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Feature Medicine and the Media

Nutrition science in the media: you are what you read

BMJ 2016; 353 doi: https://doi.org/10.1136/bmj.i1879 (Published 07 April 2016) Cite this as: BMJ 2016;353:i1879
  1. Navjoyt Ladher, clinical editor, The BMJ
  1. nladher{at}bmj.com

Original research findings are often distorted in the messages that reach the public, reports Navjoyt Ladher

Is a low carbohydrate diet more healthy than a low fat diet? Does eating red meat cause cancer? Will a glass of red wine a day keep the doctor away?

Whether it’s the latest purported health benefit of a so called superfood or a nutrient that has fallen out of favour because of a link to a harmful health outcome, nutritional research is all over the news. Media reporting influences people’s choices about what to eat and drink. But coverage is often incomplete, inaccurate, or sensationalised, leading to confusing, sometimes conflicting, messages around food and diet.1 2

“There seem to be more health stories in the media,” Richard Smith, former editor of The BMJ, told a recent meeting at the Royal Society of Medicine. “But more information has not meant more understanding because information is poorly presented and inaccurate.”

Going behind the headlines

A vast research literature has found associations between all manner of foods and health outcomes.3 Each new study may add incrementally to the evidence, but a news story about a single study might contradict previous research—missing the big picture.

Vivek Muthu of the Economist Intelligence Unit, also at the meeting, explained that the presentation of risk is a perennial problem, with relative risk often trumping absolute risk as the more dramatic looking statistic.

For example, many stories last year about the link between processed meat and cancer cited the relative risk for bowel cancer as 17% more for people who ate processed meat. But few stories mentioned baseline risk and absolute figures. For every 1000 people in the UK about 61 will develop bowel cancer at some point in their lives, compared with about 56 per 1000 people who eat the least processed meat and 66 per 1000 for people who eat the most.4

Failure to explain the context of health claims “is the biggest media error and is powerfully misleading,” said Tim Rycroft of the industry’s Food and Drink Federation.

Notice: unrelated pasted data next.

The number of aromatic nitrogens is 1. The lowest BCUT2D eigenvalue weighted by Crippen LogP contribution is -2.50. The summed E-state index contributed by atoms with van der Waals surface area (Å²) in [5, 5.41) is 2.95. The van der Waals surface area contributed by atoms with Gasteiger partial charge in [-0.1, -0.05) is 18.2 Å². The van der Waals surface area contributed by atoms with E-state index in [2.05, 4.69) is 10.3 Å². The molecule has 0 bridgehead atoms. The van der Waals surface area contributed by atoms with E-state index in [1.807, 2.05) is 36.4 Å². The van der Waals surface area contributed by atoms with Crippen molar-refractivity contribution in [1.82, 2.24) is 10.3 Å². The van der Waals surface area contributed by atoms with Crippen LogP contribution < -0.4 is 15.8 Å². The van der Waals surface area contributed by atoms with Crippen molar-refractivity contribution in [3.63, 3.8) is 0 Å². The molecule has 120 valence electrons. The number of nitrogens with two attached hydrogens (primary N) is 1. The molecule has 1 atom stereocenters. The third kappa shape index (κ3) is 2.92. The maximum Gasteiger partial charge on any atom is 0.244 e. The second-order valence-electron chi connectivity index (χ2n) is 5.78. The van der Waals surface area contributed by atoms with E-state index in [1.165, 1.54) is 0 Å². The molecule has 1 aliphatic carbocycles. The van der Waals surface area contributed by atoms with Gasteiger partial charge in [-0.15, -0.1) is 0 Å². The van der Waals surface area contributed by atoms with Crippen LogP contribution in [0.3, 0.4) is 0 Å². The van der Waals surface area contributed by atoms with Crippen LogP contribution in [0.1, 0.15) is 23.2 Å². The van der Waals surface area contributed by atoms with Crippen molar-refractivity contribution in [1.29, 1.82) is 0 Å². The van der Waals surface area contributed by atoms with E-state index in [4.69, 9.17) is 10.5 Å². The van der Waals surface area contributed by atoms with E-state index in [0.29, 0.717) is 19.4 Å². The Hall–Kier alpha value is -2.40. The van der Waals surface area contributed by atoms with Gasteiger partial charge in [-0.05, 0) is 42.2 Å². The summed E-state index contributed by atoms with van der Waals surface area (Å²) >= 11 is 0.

Other problems include extrapolating from studies that are in vitro, in animals, or have small sample sizes and a relative lack of information on who funded the research.

The hype machine

“Everyone is incentivised to overhype,” said Muthu. Researchers are under pressure to publish. Academic institutions are competing for exposure and funding. Journals are chasing readership and citations. News outlets seek to maximise readers and viewers. And reporters lack the time and expertise to critically appraise original research that often lacks robustness.

“Weak science” is how Smith described the body of research, pointing out an endless stream of observational studies, many of which are underpinned by poor statistical evidence.3

He said that journals were partly to blame for the inflated standing of the nutritional evidence base and urged journal editors to take greater responsibility for health news reporting.

Higher quality nutrition research would help. More robust methods—moving away from self reported food intake questionnaires and observational studies towards large randomised trials—would make the evidence base more reliable.5 We know that food industry funding sets the research agenda and can bias study results.6 More public funding or an “arm’s length” grant model similar to the Wellcome Trust could reduce industry influence.

Press releases give the scientific community an essential opportunity to engage with the media, are key in determining what news outlets cover,7 and help journalists make sense of the science. But evidence suggests they can contribute to hype, with overstatements in journal8 and academic9 press releases leading to exaggeration in subsequent news. The science writer and researcher Ben Goldacre has called for academia to raise its standards.10 He suggests naming authors to “create professional reputational consequences for misrepresenting scientific findings,” publishing releases alongside research papers, and encouraging post-publication debate on press releases. Others, such as The BMJ’s columnist GP Margaret McCartney, think journals and institutions should issue press releases more judiciously.11

Lastly, better public understanding of scientific methods could enable people to judge the quality of stories for themselves. Websites such as NHS Choices’ Behind the Headlines and Health News Review already provide unbiased analysis of health news. Critical appraisal could be taught in health literacy initiatives in schools. These skills could help the public and professionals evaluate media messages and make better informed decisions about what to eat and drink.

Footnotes

  • Navjoyt Ladher attended “Behind the headlines: analysing confusing media messages and food policy” on 23 March 2016 at the Royal Society of Medicine, London.

  • Competing interests: I have read and understood the BMJ policy on declaration of interests and declare the following interests: None.

  • Provenance and peer review: Commissioned; not externally peer reviewed.

References

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